Interpretation of results Risk of misreporting by the agent Lack of bank’s control rights High costs required for monitoring Disadvantage in access to information Independent Variables Dependent Variable Incidence of agency problem ((1) underinvestment, (2) overinvestment, (3) personal benefit, (4) reduction of effort, (5) perks consumption) 1 2 3 4 Project attributes and entrepreneur attributes (creditworthiness & previous track records) are the most decisive factors for Islamic banks when entering and constructing mudarabah contracts.
Can shari´ah compliance reduce agency problems? Hypothesis (H 3 ) of the survey Assessment of the H 3 - hypothesis “ The adherence of the agent to Shari' a norms plays a significant role for the Islamic bank in accepting or rejecting mudarabah contract decisions ex ante.”
Obedience to the religious codes of the
Shari' a induces the agent to adopt
This help avoid of opportunistic
behaviour, such as dishonesty and other
activities, that take advantage of moral
The structured variables used to assess this H 3 cannot be measured quantitatively since the agent’s adherence to religion is an abstract concept. Hypothesis Rational A correlation matrix based on highly disputable variables, such as religion and ethics parameters, cannot be declared valid at all, even if the significance of the regression (p=0.0000) was the minimum obtainable. Argumentation Consequence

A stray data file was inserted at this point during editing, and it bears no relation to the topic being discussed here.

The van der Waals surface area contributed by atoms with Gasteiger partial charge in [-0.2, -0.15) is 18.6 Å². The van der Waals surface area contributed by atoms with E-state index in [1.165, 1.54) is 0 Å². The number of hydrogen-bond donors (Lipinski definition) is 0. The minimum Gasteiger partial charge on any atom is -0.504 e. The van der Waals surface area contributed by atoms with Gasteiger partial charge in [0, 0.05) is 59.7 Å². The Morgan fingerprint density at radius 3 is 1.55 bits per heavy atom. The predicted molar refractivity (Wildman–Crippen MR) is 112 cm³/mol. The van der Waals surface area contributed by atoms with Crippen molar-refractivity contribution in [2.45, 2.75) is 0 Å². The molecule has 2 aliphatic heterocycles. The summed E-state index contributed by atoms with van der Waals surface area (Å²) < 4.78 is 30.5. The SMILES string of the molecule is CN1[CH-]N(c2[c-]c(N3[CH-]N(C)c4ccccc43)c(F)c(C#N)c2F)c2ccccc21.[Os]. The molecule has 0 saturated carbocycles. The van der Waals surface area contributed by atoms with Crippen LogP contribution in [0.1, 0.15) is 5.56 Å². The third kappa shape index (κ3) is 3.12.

Mudarabah contracts in practice: case study of Bank Islam Malaysia Berhard (2005) Customer deposits by type of contract 3.Q 2005 (in USD) Performing financing by type of contract 3.Q 2005 (in USD) Performing financing by type of contract 3.Q 2005 (in %) Customer deposits by type of contract 3.Q 2005 (in %) Non-Mudarabah contract Mudarabah contract 43% 57% 70% 15% Bai’ Bithaman Ajil Murabahah Qard al-Hasan Musharakah: 0.5% Mudarabah: 0.1% Others: 0.4% Ijarah Bai al-Inah 9% 3% 2%
Case study of Bank Islam Malaysia Berhard (continued): Performing Financing by sector of investment 3.Q 2005 (in USD)
Bank Islam Malaysia Berhard (2005): “Condensed Financial Statements: Unaudited Balance Sheet as at 30 September 2005“, accessed on 16 February from: http://www.bankislam.com
Haque N.U. & A. Mirakhor (1986): “Optimal Profit-Sharing Contracts and Investment in an Interest-Free Islamic Economy “, Working Paper, WP/86/12, International Monetary Fund , pp. 1-19.